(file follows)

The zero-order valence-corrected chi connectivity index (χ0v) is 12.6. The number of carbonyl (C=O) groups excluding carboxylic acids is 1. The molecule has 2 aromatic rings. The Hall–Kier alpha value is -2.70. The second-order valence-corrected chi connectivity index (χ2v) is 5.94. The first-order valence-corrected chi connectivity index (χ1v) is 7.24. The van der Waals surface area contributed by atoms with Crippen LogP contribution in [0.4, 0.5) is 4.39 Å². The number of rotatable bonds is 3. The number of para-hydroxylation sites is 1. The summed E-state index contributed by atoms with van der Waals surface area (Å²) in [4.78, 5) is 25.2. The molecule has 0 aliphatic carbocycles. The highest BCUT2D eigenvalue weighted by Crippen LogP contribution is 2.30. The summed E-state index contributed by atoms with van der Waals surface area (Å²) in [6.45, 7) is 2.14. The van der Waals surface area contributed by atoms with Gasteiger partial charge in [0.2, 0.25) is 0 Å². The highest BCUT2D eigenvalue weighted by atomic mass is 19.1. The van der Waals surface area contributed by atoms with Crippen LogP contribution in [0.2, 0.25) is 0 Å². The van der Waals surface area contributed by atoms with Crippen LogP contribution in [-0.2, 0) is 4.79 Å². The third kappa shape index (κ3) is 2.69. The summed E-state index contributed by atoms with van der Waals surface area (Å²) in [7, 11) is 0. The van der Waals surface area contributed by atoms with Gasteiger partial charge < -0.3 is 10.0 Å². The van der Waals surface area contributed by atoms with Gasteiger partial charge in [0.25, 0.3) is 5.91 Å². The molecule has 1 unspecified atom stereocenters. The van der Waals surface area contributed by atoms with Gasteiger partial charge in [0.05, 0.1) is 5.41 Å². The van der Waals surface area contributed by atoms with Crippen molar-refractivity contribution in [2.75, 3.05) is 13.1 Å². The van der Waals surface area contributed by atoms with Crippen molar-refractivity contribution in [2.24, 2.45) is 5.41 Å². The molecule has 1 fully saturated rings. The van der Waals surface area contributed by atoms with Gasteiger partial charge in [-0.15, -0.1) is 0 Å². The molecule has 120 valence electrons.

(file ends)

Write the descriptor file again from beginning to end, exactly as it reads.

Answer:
The zero-order valence-corrected chi connectivity index (χ0v) is 12.6. The number of carbonyl (C=O) groups excluding carboxylic acids is 1. The molecule has 2 aromatic rings. The Hall–Kier alpha value is -2.70. The second-order valence-corrected chi connectivity index (χ2v) is 5.94. The first-order valence-corrected chi connectivity index (χ1v) is 7.24. The van der Waals surface area contributed by atoms with Crippen LogP contribution in [0.4, 0.5) is 4.39 Å². The number of rotatable bonds is 3. The number of para-hydroxylation sites is 1. The summed E-state index contributed by atoms with van der Waals surface area (Å²) in [4.78, 5) is 25.2. The molecule has 0 aliphatic carbocycles. The highest BCUT2D eigenvalue weighted by Crippen LogP contribution is 2.30. The summed E-state index contributed by atoms with van der Waals surface area (Å²) in [6.45, 7) is 2.14. The van der Waals surface area contributed by atoms with Gasteiger partial charge in [0.2, 0.25) is 0 Å². The highest BCUT2D eigenvalue weighted by atomic mass is 19.1. The van der Waals surface area contributed by atoms with Crippen LogP contribution in [0.2, 0.25) is 0 Å². The van der Waals surface area contributed by atoms with Crippen LogP contribution in [-0.2, 0) is 4.79 Å². The third kappa shape index (κ3) is 2.69. The summed E-state index contributed by atoms with van der Waals surface area (Å²) in [7, 11) is 0. The van der Waals surface area contributed by atoms with Gasteiger partial charge < -0.3 is 10.0 Å². The van der Waals surface area contributed by atoms with Gasteiger partial charge in [0.25, 0.3) is 5.91 Å². The molecule has 1 unspecified atom stereocenters. The van der Waals surface area contributed by atoms with Gasteiger partial charge in [0.05, 0.1) is 5.41 Å². The van der Waals surface area contributed by atoms with Crippen molar-refractivity contribution in [2.75, 3.05) is 13.1 Å². The van der Waals surface area contributed by atoms with Crippen molar-refractivity contribution in [2.24, 2.45) is 5.41 Å². The molecule has 1 fully saturated rings. The van der Waals surface area contributed by atoms with Gasteiger partial charge in [-0.15, -0.1) is 0 Å². The molecule has 120 valence electrons.